Akuapem Poloo ‘fights’ 90-day-sentence again

Source The Ghana Report

The legal team for convicted socialite Akuapem Poloo has filed a notice of appeal against their client’s 90-day jail sentence.

This makes it the second time the social media diva is heading back to court after an Accra Circuit Court, on 16 April 2021, sentenced her to 90 days for posting nude photos of herself and her seven-year-old son.

Akuapem Poloo, also known as Rosemond Brown, was given 90 days for all three charges — publication of obscene materials, engaging in domestic violence, a conduct that in any way undermines another person’s privacy or integrity, and engaging in domestic violence namely conduct that in any way detracts or is likely to detract from another person’s dignity and worth as a human being.

All three sentences are to run concurrently.

After the Circuit Court’s ruling, the team led by Andrews Cudjoe Vortia filed a notice of appeal and an application for the stay of the sentence while the appeal case was being determined.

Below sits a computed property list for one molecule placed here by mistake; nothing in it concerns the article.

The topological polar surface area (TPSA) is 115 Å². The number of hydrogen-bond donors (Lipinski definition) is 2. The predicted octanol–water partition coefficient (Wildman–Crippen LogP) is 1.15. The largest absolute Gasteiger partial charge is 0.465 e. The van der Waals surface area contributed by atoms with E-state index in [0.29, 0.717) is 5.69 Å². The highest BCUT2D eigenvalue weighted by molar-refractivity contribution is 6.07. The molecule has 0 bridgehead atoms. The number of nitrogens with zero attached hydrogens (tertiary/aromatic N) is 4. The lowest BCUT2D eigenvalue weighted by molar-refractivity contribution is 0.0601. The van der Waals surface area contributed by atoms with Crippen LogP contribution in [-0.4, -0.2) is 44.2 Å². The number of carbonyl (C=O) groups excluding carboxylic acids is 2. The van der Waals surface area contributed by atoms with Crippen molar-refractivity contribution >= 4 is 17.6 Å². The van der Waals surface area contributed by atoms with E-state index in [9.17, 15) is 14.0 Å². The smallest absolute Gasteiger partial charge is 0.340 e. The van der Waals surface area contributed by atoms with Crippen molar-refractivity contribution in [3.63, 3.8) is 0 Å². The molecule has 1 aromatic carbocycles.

They asked for a more lenient punishment.

Mr Vortia insisted the custodial sentence handed out to his client for posting a nude photo of herself and her seven-year-old son was harsh.

“The mitigating factors in her favour are greater than the aggravating factors. When you consider this offence, it is not rape; it is not murder. It is a misdemeanour in which she could have been dealt with lightly,” he spoke to the media after the judge’s ruling in April.

It appears the ‘simple’ request for a more lenient punishment did not touch the heart of the new judge Ruby Aryeetey, who dismissed the appeal.

Madam Aryeetey upheld the Circuit Court’s ruling because the decision “was not manifestly excessive or harsh”.

“This court will not interfere, and the appeal is therefore dismissed,” Justice Aryeetey said.

With no end in sight, the team intends to seek justice at a higher court – the Court of Appeal.

Counsel for the actress has filed a notice of appeal to challenge the High Court’s decision and notice for bail.

“Please take note that the convict, being aggrieved by the judgment of the High Court Criminal Division dated 1 December 2021, hereby appeals to the Court of Appeal on the grounds set out below and for the release stated hereunder.

“That the learned judge erred in failing to appreciate that as a young first offender and a single parent, a non-custodial sentence of a fine instead of a custodial sentence of 90 days imposed on the appellant by the trial court is appropriate in this case.

“That the custodial sentence of 90 days imposed on the appellant be set aside and in lieu, be substituted with a non-custodial sentence or a fine,” the notice said.

The notice for bail application would be moved on 15 December 2021.